The legendary coach/loudmouth has fallen at last. But let’s be clear: To the people of Bloomington, Indiana, Bobby Knight is a martyr—done in by a skewed take on what was really a benign incident. Hey, coach said so himself; his Friday press conference laid out his point of view: Yes, he touched the youngster, Kent Harvey, but never cursed at him or even raised his voice.
Call us cynical, but Jockbeat is inclined to believe the kid’s account. His description of a kung-fu gripping, in-yer-face-profanity-screaming Knight makes more sense to us. There are many reasons for our skepticism—not least a fascinating videotape that came our way a few years ago. Outtakes of a local TV golf show Knight used to cohost, the tape is a dark, disturbing series of vignettes that could have been scripted by David Mamet. Horrifyingly hilarious, Knight rarely utters a sentence devoid of invective (a commonly heard mantra, following each hook or slice, is “fuckmemotherfuckercocksuckersonofabitchshit”) as he berates the crew, makes lame jokes that betray a vague obsession with matters scatological and masturbatory, and hurls golf clubs with impunity as a frightened pro looks on. At one point, video technicians superimpose a thermometer with mercury rapidly rising as an incensed Knight goes from low-grade lava-gushing to full-blown eruption.
And speaking of eruptions, the basketball riots that swept the IU campus Sunday night don’t bode well for Harvey and his stepfather-Knight critic, Mark Shaw. Longtime anti-Bobby booster and Indiana English professor Murray Sperber had to flee the country in light of threats after Knight almost lost his job in May (the academic is on sabbatical in Canada). And as effigies (of Harvey and university president Myles Brand) burned, area cops were overheard talking among themselves, ruefully saying that Shaw should plan on leaving the state.
Get Your Kosher Hot Dogs Here!
It’s a digestible enough idea that the Mets host an annual Jewish Heritage Day at Shea Stadium (along with Irish, Italian, and other ethnic pride fests). But will we soon be hearing the Hebrew equivalent—kan felafel!—during Liberty games at MSG? Will the team be hosting an Israel Bond Dinner? Jockbeat wonders as it watches the roster flock to the Holy Land at a rate that would make the American Aliyah Center jealous.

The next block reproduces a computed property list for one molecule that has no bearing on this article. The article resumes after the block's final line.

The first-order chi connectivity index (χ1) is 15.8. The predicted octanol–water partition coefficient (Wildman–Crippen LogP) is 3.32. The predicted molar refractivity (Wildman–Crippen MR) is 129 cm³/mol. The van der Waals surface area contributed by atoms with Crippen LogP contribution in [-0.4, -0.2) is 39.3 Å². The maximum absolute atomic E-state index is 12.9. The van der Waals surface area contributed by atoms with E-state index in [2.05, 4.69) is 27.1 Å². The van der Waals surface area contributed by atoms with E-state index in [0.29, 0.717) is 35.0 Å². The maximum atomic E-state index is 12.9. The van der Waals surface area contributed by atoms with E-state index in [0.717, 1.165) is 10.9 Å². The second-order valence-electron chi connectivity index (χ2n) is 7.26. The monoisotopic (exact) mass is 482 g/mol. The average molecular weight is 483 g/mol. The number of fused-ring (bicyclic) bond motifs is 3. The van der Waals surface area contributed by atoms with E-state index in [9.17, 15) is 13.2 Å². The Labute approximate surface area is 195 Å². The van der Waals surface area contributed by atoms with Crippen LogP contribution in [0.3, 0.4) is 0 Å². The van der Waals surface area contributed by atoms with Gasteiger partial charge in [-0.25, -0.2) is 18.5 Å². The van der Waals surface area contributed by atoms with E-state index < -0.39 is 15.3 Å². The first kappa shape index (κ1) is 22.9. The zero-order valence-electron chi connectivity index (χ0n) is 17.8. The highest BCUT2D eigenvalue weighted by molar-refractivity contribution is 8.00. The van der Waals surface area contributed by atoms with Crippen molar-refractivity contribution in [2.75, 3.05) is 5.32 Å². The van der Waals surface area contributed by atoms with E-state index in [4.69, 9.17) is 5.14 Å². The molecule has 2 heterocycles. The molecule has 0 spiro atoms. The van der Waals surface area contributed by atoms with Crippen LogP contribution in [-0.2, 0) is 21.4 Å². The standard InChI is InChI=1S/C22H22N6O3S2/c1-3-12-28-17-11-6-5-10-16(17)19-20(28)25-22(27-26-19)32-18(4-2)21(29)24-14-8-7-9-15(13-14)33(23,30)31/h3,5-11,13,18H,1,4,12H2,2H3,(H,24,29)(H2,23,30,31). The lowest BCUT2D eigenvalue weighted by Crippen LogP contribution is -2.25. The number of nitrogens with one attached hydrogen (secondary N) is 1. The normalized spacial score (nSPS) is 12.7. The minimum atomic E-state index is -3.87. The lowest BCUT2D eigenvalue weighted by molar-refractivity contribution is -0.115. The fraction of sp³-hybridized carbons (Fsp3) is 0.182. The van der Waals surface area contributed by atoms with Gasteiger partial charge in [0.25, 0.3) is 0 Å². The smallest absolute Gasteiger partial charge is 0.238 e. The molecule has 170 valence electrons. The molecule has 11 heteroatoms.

Fiery guard Becky Hammon will play for Maccabi Tel Aviv during the October-to-April Israeli season, while Tamika Whitmore will mix it up down low for Elizur Holon. Both are making their first forays overseas after two years in the WNBA—a trend that is increasing among rookies who can now go right from college into the pros but still need to make ends meet when the paltry summer salaries run out (WNBAers make up to $60,000 in Israel—often more than they’re paid back home). Meanwhile, vets Vickie Johnson and Sue Wicks are contemplating returns to Zion, where each has racked up some of the most stellar stats in the 10-team league.
According to Rachel Ostrowitz, chairperson of team Ramat HaSharon, “Israel is becoming a haven for WNBA players. They feel at home here. . . . TV stations have their favorite programs in English, the restaurants are probably even better than the ones in New York, and Tel Aviv is indeed the city that never sleeps.” Each Israeli team is allowed three foreign players, and one must come from Eastern Europe, but the U.S. players provide most of the points.
And the sport may be increasing in local importance. After all, when Madeleine Albright wanted peace negotiators to relax at Camp David in July, she suggested they play basketball. Two mixed teams were chosen, though Yasir Arafat and Ehud Barak sat out.
As for their own sense of the peace process, Liberty players have little to say. “I don’t really know anything about it,” shrugs Hammon. And Whitmore opines, “I’m a religious person. I figure it’s in God‘s hands.” So is she excited about living in the historic land of Jesus? “Not really,” she says. “The only place I’m ever excited to go is a basketball court.”
If indeed, as speculation seems to suggest, it turns out that free-agent-to-be Mike Hampton chooses not to stay with the Mets, those poor plastic water coolers he’s pummeled several times this season might not be the only ones breathing a gurgling sigh of relief. While the calendar says that Hampton turned 28 over the weekend, after watching the supposed staff ace’s reaction to serving up a game-winning home run to the Phillies’ Scott Rolen on Friday, maybe the Mets should have taken Mikey to Chuck E. Cheese’s to revive his birthday spirits. It wasn’t just his “When the going gets tough, the tough throw tantrums” outburst in the dugout, either. After the game, Hampton sat at his locker, red faced and bleary eyed under a pushed-down cap, answering reporters’ questions in the kind of whispery voice Dr. Spock would probably deem “post-punishment shame-defiance syndrome.”
Told that manager Bobby Valentine said he preferred emotions being displayed by players before things happen rather than afterward, Hampton just shrugged his already hunched-up shoulders and kept fuming. “I never regret it,” he said. “That’s me. I’m not going to act some way to impress anybody. It’s September, and I hate to lose, period.” As such, it most likely wouldn’t have done any good to point out to Hampton that the Mets still had two at-bats left after he was removed from the game, and that, while his night may have been over, his team’s wasn’t. Then again, being yanked from the mound in mid-inning ensured that even if the Mets had come back for a victory, Hampton wouldn’t have been the winning pitcher. And a guy looking for free-agent gazillions needs his wins, right?
Contributors: Jason Vest, Alisa Solomon, Billy Altman
Sports Editor: Miles D. Seligman